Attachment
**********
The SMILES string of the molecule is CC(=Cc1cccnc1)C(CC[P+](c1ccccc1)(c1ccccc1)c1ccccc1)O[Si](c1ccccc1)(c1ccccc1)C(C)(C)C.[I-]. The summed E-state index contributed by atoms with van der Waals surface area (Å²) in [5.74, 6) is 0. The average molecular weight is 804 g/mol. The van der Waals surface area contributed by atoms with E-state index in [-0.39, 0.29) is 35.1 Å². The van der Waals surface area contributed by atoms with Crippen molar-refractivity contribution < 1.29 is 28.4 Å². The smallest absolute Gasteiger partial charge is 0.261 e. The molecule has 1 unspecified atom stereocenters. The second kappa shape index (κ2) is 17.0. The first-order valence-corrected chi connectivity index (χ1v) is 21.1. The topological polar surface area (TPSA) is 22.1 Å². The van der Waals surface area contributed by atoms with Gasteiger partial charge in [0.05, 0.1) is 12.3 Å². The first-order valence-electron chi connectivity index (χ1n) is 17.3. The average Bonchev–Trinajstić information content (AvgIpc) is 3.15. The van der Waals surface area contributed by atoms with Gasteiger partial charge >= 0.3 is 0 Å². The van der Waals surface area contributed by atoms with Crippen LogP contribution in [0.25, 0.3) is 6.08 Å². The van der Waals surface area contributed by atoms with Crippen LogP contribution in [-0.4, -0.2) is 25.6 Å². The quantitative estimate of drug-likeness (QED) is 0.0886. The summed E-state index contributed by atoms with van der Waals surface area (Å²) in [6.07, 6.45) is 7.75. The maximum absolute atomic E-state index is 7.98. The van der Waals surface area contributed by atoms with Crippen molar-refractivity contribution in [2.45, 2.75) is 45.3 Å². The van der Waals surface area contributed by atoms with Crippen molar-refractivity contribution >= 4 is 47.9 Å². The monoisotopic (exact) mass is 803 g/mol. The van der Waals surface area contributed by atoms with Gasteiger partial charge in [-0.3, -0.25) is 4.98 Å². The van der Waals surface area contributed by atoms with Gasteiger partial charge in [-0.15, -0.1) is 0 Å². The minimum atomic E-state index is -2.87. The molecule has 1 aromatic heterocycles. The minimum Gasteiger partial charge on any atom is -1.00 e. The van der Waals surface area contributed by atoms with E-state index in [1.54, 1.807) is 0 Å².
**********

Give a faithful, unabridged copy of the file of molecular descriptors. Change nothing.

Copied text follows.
The SMILES string of the molecule is CC(=Cc1cccnc1)C(CC[P+](c1ccccc1)(c1ccccc1)c1ccccc1)O[Si](c1ccccc1)(c1ccccc1)C(C)(C)C.[I-]. The summed E-state index contributed by atoms with van der Waals surface area (Å²) in [5.74, 6) is 0. The average molecular weight is 804 g/mol. The van der Waals surface area contributed by atoms with E-state index in [-0.39, 0.29) is 35.1 Å². The van der Waals surface area contributed by atoms with Crippen molar-refractivity contribution < 1.29 is 28.4 Å². The smallest absolute Gasteiger partial charge is 0.261 e. The molecule has 1 unspecified atom stereocenters. The second kappa shape index (κ2) is 17.0. The first-order valence-corrected chi connectivity index (χ1v) is 21.1. The topological polar surface area (TPSA) is 22.1 Å². The van der Waals surface area contributed by atoms with Gasteiger partial charge in [0.05, 0.1) is 12.3 Å². The first-order valence-electron chi connectivity index (χ1n) is 17.3. The average Bonchev–Trinajstić information content (AvgIpc) is 3.15. The van der Waals surface area contributed by atoms with Gasteiger partial charge >= 0.3 is 0 Å². The van der Waals surface area contributed by atoms with Crippen LogP contribution in [0.25, 0.3) is 6.08 Å². The van der Waals surface area contributed by atoms with Crippen LogP contribution in [-0.4, -0.2) is 25.6 Å². The quantitative estimate of drug-likeness (QED) is 0.0886. The summed E-state index contributed by atoms with van der Waals surface area (Å²) in [6.07, 6.45) is 7.75. The maximum absolute atomic E-state index is 7.98. The van der Waals surface area contributed by atoms with Crippen molar-refractivity contribution in [2.45, 2.75) is 45.3 Å². The van der Waals surface area contributed by atoms with Crippen molar-refractivity contribution >= 4 is 47.9 Å². The monoisotopic (exact) mass is 803 g/mol. The van der Waals surface area contributed by atoms with Gasteiger partial charge in [-0.3, -0.25) is 4.98 Å². The van der Waals surface area contributed by atoms with Gasteiger partial charge in [-0.15, -0.1) is 0 Å². The minimum atomic E-state index is -2.87. The molecule has 1 aromatic heterocycles. The minimum Gasteiger partial charge on any atom is -1.00 e. The van der Waals surface area contributed by atoms with E-state index in [1.54, 1.807) is 0 Å².